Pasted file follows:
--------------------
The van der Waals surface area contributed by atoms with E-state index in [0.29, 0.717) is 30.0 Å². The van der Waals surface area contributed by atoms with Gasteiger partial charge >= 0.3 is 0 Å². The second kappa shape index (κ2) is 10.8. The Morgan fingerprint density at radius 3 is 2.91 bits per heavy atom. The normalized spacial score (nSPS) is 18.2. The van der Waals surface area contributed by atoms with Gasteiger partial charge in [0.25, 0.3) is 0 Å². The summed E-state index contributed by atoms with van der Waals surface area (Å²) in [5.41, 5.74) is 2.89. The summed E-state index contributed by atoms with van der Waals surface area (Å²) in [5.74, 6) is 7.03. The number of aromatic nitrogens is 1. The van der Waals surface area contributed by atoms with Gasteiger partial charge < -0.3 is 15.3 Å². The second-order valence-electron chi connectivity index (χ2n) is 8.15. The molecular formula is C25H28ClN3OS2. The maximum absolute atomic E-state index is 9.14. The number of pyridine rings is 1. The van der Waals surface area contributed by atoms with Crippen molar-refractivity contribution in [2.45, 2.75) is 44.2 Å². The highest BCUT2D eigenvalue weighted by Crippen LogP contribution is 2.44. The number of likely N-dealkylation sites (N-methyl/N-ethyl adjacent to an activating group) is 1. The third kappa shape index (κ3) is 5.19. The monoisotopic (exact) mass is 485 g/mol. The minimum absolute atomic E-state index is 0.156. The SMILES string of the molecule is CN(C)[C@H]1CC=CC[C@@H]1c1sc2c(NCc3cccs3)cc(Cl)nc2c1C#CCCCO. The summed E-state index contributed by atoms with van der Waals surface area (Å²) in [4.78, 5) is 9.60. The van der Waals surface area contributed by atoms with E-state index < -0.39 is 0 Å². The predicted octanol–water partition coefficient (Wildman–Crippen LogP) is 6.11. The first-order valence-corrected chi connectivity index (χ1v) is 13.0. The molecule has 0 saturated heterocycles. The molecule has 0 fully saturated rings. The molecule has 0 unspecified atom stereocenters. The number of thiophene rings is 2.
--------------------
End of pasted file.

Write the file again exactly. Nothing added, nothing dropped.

The van der Waals surface area contributed by atoms with E-state index in [0.29, 0.717) is 30.0 Å². The van der Waals surface area contributed by atoms with Gasteiger partial charge >= 0.3 is 0 Å². The second kappa shape index (κ2) is 10.8. The Morgan fingerprint density at radius 3 is 2.91 bits per heavy atom. The normalized spacial score (nSPS) is 18.2. The van der Waals surface area contributed by atoms with Gasteiger partial charge in [0.25, 0.3) is 0 Å². The summed E-state index contributed by atoms with van der Waals surface area (Å²) in [5.41, 5.74) is 2.89. The summed E-state index contributed by atoms with van der Waals surface area (Å²) in [5.74, 6) is 7.03. The number of aromatic nitrogens is 1. The van der Waals surface area contributed by atoms with Gasteiger partial charge < -0.3 is 15.3 Å². The second-order valence-electron chi connectivity index (χ2n) is 8.15. The molecular formula is C25H28ClN3OS2. The maximum absolute atomic E-state index is 9.14. The number of pyridine rings is 1. The van der Waals surface area contributed by atoms with Crippen molar-refractivity contribution in [2.45, 2.75) is 44.2 Å². The highest BCUT2D eigenvalue weighted by Crippen LogP contribution is 2.44. The number of likely N-dealkylation sites (N-methyl/N-ethyl adjacent to an activating group) is 1. The third kappa shape index (κ3) is 5.19. The monoisotopic (exact) mass is 485 g/mol. The minimum absolute atomic E-state index is 0.156. The SMILES string of the molecule is CN(C)[C@H]1CC=CC[C@@H]1c1sc2c(NCc3cccs3)cc(Cl)nc2c1C#CCCCO. The summed E-state index contributed by atoms with van der Waals surface area (Å²) in [4.78, 5) is 9.60. The van der Waals surface area contributed by atoms with E-state index < -0.39 is 0 Å². The predicted octanol–water partition coefficient (Wildman–Crippen LogP) is 6.11. The first-order valence-corrected chi connectivity index (χ1v) is 13.0. The molecule has 0 saturated heterocycles. The molecule has 0 fully saturated rings. The molecule has 0 unspecified atom stereocenters. The number of thiophene rings is 2.